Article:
Had the convention attempted a positive enumeration of the powers necessary and proper for carrying their other powers into effect, the attempt would have involved a complete digest of laws on every subject to which the Constitution relates; accommodated too, not only to the existing state of things, but to all the possible changes which futurity may produce; for in every new application of a general power, the PARTICULAR POWERS, which are the means of attaining the OBJECT of the general power, must always necessarily vary with that object, and be often properly varied whilst the object remains the same.
Had they attempted to enumerate the particular powers or means not necessary or proper for carrying the general powers into execution, the task would have been no less chimerical; and would have been liable to this further objection, that every defect in the enumeration would have been equivalent to a positive grant of authority.
We see how important a part excavation plays in the construction of the cells; but it would be a great error to suppose that the bees cannot build up a rough wall of wax in the proper position--that is, along the plane of intersection between two adjoining spheres.
When bees have a place on which they can stand in their proper positions for working,--for instance, on a slip of wood, placed directly under the middle of a comb growing downwards so that the comb has to be built over one face of the slip--in this case the bees can lay the foundations of one wall of a new hexagon, in its strictly proper place, projecting beyond the other completed cells.
Nothing, therefore, can be more fallacious than to infer the extent of any power, proper to be lodged in the national government, from an estimate of its immediate necessities.
However proper such reasonings might be to show that a thing OUGHT NOT TO EXIST, they are wholly to be rejected when they are made use of to prove that it does not exist contrary to the evidence of the fact itself.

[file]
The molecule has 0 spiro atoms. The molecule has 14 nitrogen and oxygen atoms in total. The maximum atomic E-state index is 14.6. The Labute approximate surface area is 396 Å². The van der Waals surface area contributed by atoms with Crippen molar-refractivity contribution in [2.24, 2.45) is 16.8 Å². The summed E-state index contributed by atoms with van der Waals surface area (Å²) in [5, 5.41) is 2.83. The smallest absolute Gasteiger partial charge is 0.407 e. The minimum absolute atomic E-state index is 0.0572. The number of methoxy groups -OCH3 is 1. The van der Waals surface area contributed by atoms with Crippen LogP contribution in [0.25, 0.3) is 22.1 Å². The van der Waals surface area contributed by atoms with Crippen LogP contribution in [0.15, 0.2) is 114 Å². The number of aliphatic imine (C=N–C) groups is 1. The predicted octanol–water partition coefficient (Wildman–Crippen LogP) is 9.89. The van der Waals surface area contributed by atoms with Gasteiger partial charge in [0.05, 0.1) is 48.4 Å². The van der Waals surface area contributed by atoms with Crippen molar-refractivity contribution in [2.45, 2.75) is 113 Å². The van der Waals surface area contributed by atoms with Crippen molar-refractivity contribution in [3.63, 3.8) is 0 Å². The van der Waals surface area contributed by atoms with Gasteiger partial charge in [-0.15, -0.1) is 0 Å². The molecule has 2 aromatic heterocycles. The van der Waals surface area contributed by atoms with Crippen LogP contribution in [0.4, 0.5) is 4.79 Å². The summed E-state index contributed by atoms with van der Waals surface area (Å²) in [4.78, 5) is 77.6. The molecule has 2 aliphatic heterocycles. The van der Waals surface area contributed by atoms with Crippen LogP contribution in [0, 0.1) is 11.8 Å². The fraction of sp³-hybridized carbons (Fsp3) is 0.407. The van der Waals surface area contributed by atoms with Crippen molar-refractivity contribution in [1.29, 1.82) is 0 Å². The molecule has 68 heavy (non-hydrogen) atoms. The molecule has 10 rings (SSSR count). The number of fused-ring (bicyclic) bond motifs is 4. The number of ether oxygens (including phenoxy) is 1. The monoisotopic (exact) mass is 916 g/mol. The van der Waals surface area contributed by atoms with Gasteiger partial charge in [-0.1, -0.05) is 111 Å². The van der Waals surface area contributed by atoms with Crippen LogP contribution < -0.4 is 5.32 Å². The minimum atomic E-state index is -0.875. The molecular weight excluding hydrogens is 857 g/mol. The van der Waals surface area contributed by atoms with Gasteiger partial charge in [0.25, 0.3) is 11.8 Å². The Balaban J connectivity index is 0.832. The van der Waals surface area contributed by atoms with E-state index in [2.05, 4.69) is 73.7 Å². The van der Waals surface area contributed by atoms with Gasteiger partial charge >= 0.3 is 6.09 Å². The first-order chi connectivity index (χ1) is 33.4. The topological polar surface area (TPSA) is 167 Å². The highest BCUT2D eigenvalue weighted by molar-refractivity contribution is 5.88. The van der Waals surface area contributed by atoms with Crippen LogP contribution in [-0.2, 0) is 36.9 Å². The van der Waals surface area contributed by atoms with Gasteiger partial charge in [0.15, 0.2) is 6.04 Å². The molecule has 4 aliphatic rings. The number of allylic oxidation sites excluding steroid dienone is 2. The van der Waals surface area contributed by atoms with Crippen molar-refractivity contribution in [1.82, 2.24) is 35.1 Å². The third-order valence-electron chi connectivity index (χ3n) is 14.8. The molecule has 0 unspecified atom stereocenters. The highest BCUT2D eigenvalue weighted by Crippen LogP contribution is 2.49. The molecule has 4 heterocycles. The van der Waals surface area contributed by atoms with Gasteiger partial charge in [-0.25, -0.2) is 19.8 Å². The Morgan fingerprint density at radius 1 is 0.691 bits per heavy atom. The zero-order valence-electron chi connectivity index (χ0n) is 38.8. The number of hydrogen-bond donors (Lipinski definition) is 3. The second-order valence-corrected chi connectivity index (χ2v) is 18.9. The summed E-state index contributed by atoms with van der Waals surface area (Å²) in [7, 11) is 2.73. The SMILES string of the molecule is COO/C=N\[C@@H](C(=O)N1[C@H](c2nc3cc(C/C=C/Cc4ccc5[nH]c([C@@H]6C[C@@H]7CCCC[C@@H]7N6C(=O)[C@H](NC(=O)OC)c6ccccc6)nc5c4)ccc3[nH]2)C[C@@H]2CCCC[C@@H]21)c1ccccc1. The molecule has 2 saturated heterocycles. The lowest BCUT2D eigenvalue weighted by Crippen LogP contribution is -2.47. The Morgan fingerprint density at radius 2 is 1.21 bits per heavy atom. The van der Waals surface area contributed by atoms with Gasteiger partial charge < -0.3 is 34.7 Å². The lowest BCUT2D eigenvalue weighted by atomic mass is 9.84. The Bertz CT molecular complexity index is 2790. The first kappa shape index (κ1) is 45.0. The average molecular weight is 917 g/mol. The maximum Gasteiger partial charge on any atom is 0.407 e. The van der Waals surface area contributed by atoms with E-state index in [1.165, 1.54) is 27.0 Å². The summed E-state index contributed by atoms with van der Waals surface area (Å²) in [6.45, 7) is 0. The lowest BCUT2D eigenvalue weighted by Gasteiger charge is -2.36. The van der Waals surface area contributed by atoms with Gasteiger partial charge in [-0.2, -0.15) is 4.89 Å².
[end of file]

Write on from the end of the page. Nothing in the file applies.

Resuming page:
I replied; and if we asked him what due or proper thing is given by medicine, and to whom, what answer do you think that he would make to us?
And what due or proper thing is given by cookery, and to what?
And will not men who are injured be deteriorated in that which is the proper virtue of man?
The secrecy with which everything had been carried on between them, was rationally treated as enormously heightening the crime, because, had any suspicion of it occurred to the others, proper measures would have been taken to prevent the marriage; and he called on Elinor to join with him in regretting that Lucy's engagement with Edward had not rather been fulfilled, than that she should thus be the means of spreading misery farther in the family.-- He thus continued:
Perhaps, however, he is kept silent by his fear of offending, and I shall, therefore, give him a hint, by a line to Oxford, that his sister and I both think a letter of proper submission from him, addressed perhaps to Fanny, and by her shewn to her mother, might not be taken amiss; for we all know the tenderness of Mrs.
"A letter of proper submission!" repeated he; "would they have me beg my mother's pardon for Robert's ingratitude to HER, and breach of honour to ME?--I can make no submission--I am grown neither humble nor penitent by what has passed.--I am grown very happy; but that would not interest.--I know of no submission that IS proper for me to make."
He had nothing to urge against it, but still resisted the idea of a letter of proper submission; and therefore, to make it easier to him, as he declared a much greater willingness to make mean concessions by word of mouth than on paper, it was resolved that, instead of writing to Fanny, he should go to London, and personally intreat her good offices in his favour.-- "And if they really DO interest themselves," said Marianne, in her new character of candour, "in bringing about a reconciliation, I shall think that even John and Fanny are not entirely without merit."
"With multiple owners, first make the proper
noun plural by adding 's' (or 'es' to names that already end in 's') and then an apostrophe: the Bennetts' house, the Smiths' house, the Williamses' house, the Joneses' house.
Just as scary is letting someone operate laundry equipment without proper